Dr. Jessica Murakami-Brundage (pronouns: she/her/hers) is a supervising psychologist for the Cognitive Behavioral Therapy for Psychosis minor rotation and serves as the OSH-PIP Research Committee Chair. She has worked at Oregon State Hospital since 2013, first on a GEI unit, and then on a “370” unit. She continues to search for time (and occasionally succeeds) to conduct independent research at the hospital. She has co-authored several peer-reviewed journal articles and book chapters and regularly presents at national conferences. In addition to providing clinical supervision, she provides supervision of dissertation research at the hospital. She is an active member of APA’s Community and State Hospital section of Division 18, and for the past three years, has been a member of APA’s Task Force on Serious Mental Illness/Severe Emotional Disturbance. She attended graduate school at the University of Oregon, completed her internship at the VA-Pacific Islands Healthcare System, and her post-doctoral fellowship through a T32 grant at the Psychopathology Research Center at the University of Pennsylvania under the supervision or Dr. Aaron T. Beck.
Dr. Sara Phillips (pronouns: she/her/hers) is a supervising psychologist in the gero-psychiatric/neurobehavioral Springs program and has worked at OSH since July, 2010. She received her doctoral degree from the California School of Professional Psychology at Alliant International University in San Francisco, CA and completed her internship and post-doctoral training at OSH. Her clinical and research interests include adult development and aging; geriatric mental and behavioral health; and assessment of neurocognitive functioning, decision-making, and functional capacity.
Dr. Kim Rideout (pronouns: she/her/hers) is a supervising psychologist in the Forensic Evaluation Service (FES) and previously served as a supervisor for the Competency Restoration Program. She has worked at OSH since 2013. Dr. Rideout received her doctoral degree from Pacific University. She completed her internship training at the Vacaville Psychiatric Program within the California Department of State Hospitals, and completed her post-doctoral training at Georgia Regents University/East Central Regional Hospital. Her clinical and research interests include forensic evaluation, competency restoration, supervision, and assessment of psychopathology.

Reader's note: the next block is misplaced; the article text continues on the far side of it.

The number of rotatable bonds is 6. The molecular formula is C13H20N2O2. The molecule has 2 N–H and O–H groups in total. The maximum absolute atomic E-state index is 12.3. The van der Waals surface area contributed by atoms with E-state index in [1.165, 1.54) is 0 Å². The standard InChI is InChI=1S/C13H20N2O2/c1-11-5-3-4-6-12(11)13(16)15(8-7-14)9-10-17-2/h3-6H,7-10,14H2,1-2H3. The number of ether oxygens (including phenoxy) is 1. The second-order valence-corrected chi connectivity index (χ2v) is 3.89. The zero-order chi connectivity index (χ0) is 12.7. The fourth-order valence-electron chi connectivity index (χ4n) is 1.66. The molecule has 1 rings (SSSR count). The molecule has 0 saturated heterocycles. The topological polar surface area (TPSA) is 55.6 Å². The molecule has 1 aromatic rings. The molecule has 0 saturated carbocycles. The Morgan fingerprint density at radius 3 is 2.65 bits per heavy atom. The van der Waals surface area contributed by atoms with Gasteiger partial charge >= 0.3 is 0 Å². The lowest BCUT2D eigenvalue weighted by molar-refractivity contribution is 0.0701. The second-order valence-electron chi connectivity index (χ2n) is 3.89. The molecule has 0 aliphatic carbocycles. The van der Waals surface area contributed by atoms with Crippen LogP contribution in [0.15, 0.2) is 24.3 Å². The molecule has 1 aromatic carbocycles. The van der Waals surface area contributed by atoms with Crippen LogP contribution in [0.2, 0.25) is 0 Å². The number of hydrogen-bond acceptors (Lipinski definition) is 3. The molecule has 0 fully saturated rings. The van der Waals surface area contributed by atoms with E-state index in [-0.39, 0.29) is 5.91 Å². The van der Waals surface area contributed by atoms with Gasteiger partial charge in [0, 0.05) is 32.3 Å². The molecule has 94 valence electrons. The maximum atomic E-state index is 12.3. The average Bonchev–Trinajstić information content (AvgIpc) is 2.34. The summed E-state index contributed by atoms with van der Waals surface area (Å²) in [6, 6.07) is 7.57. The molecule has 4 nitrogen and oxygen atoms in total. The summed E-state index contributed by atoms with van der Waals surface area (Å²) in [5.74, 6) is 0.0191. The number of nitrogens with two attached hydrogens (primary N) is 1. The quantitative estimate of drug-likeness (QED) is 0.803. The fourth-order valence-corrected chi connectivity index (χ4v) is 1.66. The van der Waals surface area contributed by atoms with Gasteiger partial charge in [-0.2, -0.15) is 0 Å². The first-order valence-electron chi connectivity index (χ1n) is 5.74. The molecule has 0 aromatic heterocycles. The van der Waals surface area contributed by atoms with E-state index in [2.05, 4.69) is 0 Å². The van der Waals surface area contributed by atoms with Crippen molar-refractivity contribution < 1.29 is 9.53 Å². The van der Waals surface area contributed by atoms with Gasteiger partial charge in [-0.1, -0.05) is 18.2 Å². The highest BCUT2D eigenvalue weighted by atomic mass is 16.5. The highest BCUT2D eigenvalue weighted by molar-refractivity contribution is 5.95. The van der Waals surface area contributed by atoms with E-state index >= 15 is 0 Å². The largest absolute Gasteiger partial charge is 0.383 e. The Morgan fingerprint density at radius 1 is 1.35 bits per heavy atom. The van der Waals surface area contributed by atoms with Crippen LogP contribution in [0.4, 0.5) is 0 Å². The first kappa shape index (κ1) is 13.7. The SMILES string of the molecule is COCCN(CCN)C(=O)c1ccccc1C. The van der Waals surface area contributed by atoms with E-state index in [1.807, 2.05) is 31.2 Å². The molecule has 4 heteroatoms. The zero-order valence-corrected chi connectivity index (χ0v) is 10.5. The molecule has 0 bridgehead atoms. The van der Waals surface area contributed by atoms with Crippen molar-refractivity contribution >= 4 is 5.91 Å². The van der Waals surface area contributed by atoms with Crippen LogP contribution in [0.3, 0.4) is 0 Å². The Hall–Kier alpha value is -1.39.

Dr. Uma Sankaram (pronouns: she/her/hers) is the supervising psychologist for the Sex Offender Risk Assessment rotation. She has worked at OSH since September 2015 and is the lead worker for OSH’s Sexual Offense Treatment Program (SOTP). Dr. Sankaram earned her first master’s degree in Forensic Psychology from the John Jay College of Criminal Justice (2008), and her doctorate in Clinical Psychology at Pacific University with a specialization in forensics (2014). She completed her internship at the Colorado Mental Health Institute at Pueblo, followed by a formal post-doctoral fellowship at the Massachusetts Treatment Center. Dr. Sankaram is a Certified Forensic Evaluator and is MAHPS-credentialed to conduct Sexual Risk Assessments. At OSH, Dr. Sankaram’s roles include completing evaluations specific to sexual and violence risk, psychopathy, and adjudicative competency, as well as providing consultation and trainings to OSH staff and developing SOTP protocols and programming. She is also a member of the Risk Assessment Committee.
Dr. Danielle Shallcross (pronouns: she/her/hers) is a supervising psychologist for the Guilty Except for Insanity (GEI) program. She received her doctoral degree from Argosy University/Honolulu and completed internship and post-doctoral training at NYU Langone in Brooklyn, NY. She brings years of experience as a licensed clinical psychologist and certified alcohol and drug counselor having worked in a variety of settings and a variety of states. Her specialties include Addiction Recovery, Co-occurring Disorders, Trauma Recovery, and working with individuals in the LGBTQ+ communities. She is EMDR certified and has many years’ experience with DBT. She is currently interested and developing a curriculum in Stalking Interventions and Risk Assessment.
Dr. Molly Shepard (pronouns: she/her/hers) is a supervising psychologist for the Sexual Offending Treatment Program (SOTP) rotation; as an early career professional, she receives tiered supervision from Amie Hvizdak, PsyD. Dr. Shepard also co-facilitates Intern Group Supervision and serves as a mentor on the OSH-PIP Research Committee. She primarily works for SOTP, conducting Psychosexual Evaluations and Violence Risk Assessments, as well as providing sexual offense-specific treatment to patients in the GEI and civil programs. She completed her pre-doctoral internship with OSH-PIP (2019-2020), including the FES, GEI, DBT, and SORA rotations. She graduated from Palo Alto University with an emphasis in Forensic Psychology. Her clinical and research interests involve sexual and violence risk mitigation, sexual offense-specific treatment, personality functioning, trauma-informed care, systems issues, culture/diversity, and supervision.